How does a new prospective teacher learn to teach? How do teacher candidates learn to teach students of varying personalities, abilities, and challenges? Enter the Belmont Abbey College Department of Education, providing real-life experiences with real students to our future teachers.

For the past several years Belmont Abbey College teacher candidates have had the privilege of joining two excellent science programs that involve local elementary students–the Catawba River Festival and Super Science Nights. This past fall, students in our ED 409 Science Methods of Teaching course attended these events and gained valuable experience. Through these programs, our teacher candidates saw the importance of informal science in student learning and how educational theories come to life when they engage with students.

In the Super Science Night, the activity was “Stomp Rockets.” Fifth-grade students learned to focus on force and motion and designed rockets to travel as far as possible.  Our BAC future teachers assisted students with the stomp rockets using PVC pipe and recycled soda bottles to force air to the rockets. The Fifth-grade students built the rockets out of paper and tape, using different designs to solve this scientific problem.

At the Catawba River Festival, over 500 fifth grade students from Charlotte-Mecklenburg Schools (CMS), Gaston County Schools, private, and charter schools joined together to learn about the significance of clean water.   The fifth-grade students, facilitated by BAC teacher candidates, cleaned polluted water and then they discussed why it so important to maintain clean waterways.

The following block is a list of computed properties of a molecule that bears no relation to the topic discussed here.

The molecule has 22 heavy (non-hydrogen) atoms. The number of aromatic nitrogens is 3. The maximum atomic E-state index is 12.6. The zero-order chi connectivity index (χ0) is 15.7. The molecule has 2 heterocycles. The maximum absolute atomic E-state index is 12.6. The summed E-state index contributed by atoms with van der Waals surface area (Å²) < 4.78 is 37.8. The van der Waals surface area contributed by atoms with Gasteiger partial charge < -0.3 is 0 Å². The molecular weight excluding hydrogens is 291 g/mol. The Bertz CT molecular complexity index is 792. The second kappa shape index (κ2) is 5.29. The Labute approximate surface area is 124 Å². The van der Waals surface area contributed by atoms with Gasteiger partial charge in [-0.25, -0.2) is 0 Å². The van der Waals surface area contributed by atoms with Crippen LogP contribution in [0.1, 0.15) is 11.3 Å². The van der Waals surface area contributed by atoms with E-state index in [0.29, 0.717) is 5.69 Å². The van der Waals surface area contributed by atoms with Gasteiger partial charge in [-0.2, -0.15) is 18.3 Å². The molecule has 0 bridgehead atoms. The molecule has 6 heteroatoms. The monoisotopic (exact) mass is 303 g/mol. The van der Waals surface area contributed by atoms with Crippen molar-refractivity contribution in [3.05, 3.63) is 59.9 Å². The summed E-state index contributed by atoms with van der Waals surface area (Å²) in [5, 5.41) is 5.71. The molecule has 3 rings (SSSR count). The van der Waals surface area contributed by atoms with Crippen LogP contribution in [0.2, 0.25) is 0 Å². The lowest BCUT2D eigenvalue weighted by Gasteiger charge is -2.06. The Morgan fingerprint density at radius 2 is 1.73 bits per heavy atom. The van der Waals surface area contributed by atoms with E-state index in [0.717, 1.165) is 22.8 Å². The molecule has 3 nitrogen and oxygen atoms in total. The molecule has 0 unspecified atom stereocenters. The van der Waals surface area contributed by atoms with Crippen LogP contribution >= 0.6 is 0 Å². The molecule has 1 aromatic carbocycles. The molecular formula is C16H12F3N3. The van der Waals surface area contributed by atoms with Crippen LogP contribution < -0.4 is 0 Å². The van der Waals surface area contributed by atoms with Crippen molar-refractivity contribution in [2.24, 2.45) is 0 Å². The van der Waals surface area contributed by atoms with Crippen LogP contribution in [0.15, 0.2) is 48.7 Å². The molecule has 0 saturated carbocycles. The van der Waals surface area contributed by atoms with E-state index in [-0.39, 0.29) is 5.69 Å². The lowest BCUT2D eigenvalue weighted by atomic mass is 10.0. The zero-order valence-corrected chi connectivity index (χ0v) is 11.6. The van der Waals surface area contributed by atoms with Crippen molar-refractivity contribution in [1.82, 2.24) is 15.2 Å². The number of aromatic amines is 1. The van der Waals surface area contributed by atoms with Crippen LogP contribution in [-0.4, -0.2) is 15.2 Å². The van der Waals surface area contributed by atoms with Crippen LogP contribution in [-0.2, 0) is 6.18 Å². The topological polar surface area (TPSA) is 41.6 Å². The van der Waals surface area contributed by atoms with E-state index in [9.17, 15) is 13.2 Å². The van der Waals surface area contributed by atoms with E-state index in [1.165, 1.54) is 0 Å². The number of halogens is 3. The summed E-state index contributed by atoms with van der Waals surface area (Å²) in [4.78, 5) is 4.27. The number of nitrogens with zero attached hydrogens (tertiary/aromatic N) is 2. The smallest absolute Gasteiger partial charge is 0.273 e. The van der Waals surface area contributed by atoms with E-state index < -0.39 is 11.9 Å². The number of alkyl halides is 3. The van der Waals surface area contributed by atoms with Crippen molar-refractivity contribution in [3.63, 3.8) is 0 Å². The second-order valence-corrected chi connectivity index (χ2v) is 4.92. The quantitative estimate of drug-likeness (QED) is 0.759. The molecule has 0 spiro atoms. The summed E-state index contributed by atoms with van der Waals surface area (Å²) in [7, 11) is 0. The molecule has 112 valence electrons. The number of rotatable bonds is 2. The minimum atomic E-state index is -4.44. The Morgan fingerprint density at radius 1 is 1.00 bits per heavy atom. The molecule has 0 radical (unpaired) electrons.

Dr. Judith McDonald, Belmont Abbey College faculty member, actively participates in several state-wide science organizations and is a former science coordinator at CMS. She provides professional development for local and regional teachers, helping them further develop content knowledge and instructional skills she brings to future teachers at the Abbey.

“Having our Abbey students participate in the Catawba River Festival and Super Science Nights brings theory and instruction alive for them,” said Dr. McDonald.  “It allows our students to see the importance of informal science learning and the fun associated with engaging, authentic science experiences for elementary students. Our students give 120% at these events and all the classroom teachers associated with the events are always impressed with them.”

 

Our Abbey students aren’t just impressing Dr. McDonald –  She tells us, “During the Super Science Night, the principal of Lake Wiley Elementary School witnessed the Stomp Rockets, and was very impressed with our teacher preparation students. She could see how their enthusiasm and skills helped students connect science w